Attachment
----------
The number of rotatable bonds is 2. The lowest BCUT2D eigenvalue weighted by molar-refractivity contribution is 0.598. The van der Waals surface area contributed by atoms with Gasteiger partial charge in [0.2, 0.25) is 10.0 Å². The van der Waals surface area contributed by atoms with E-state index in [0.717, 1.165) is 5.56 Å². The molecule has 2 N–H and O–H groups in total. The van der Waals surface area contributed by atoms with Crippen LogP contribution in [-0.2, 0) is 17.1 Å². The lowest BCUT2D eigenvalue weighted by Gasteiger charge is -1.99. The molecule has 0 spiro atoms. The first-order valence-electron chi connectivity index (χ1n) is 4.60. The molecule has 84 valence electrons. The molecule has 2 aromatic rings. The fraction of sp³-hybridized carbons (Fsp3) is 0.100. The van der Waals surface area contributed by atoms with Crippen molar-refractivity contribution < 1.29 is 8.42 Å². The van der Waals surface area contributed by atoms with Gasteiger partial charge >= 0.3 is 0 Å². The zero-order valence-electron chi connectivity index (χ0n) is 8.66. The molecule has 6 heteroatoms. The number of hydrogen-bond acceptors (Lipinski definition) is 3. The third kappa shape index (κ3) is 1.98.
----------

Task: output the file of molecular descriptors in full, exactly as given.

The number of rotatable bonds is 2. The lowest BCUT2D eigenvalue weighted by molar-refractivity contribution is 0.598. The van der Waals surface area contributed by atoms with Gasteiger partial charge in [0.2, 0.25) is 10.0 Å². The van der Waals surface area contributed by atoms with E-state index in [0.717, 1.165) is 5.56 Å². The molecule has 2 N–H and O–H groups in total. The van der Waals surface area contributed by atoms with Crippen LogP contribution in [-0.2, 0) is 17.1 Å². The lowest BCUT2D eigenvalue weighted by Gasteiger charge is -1.99. The molecule has 0 spiro atoms. The first-order valence-electron chi connectivity index (χ1n) is 4.60. The molecule has 84 valence electrons. The molecule has 2 aromatic rings. The fraction of sp³-hybridized carbons (Fsp3) is 0.100. The van der Waals surface area contributed by atoms with Crippen molar-refractivity contribution < 1.29 is 8.42 Å². The van der Waals surface area contributed by atoms with Gasteiger partial charge >= 0.3 is 0 Å². The zero-order valence-electron chi connectivity index (χ0n) is 8.66. The molecule has 6 heteroatoms. The number of hydrogen-bond acceptors (Lipinski definition) is 3. The third kappa shape index (κ3) is 1.98.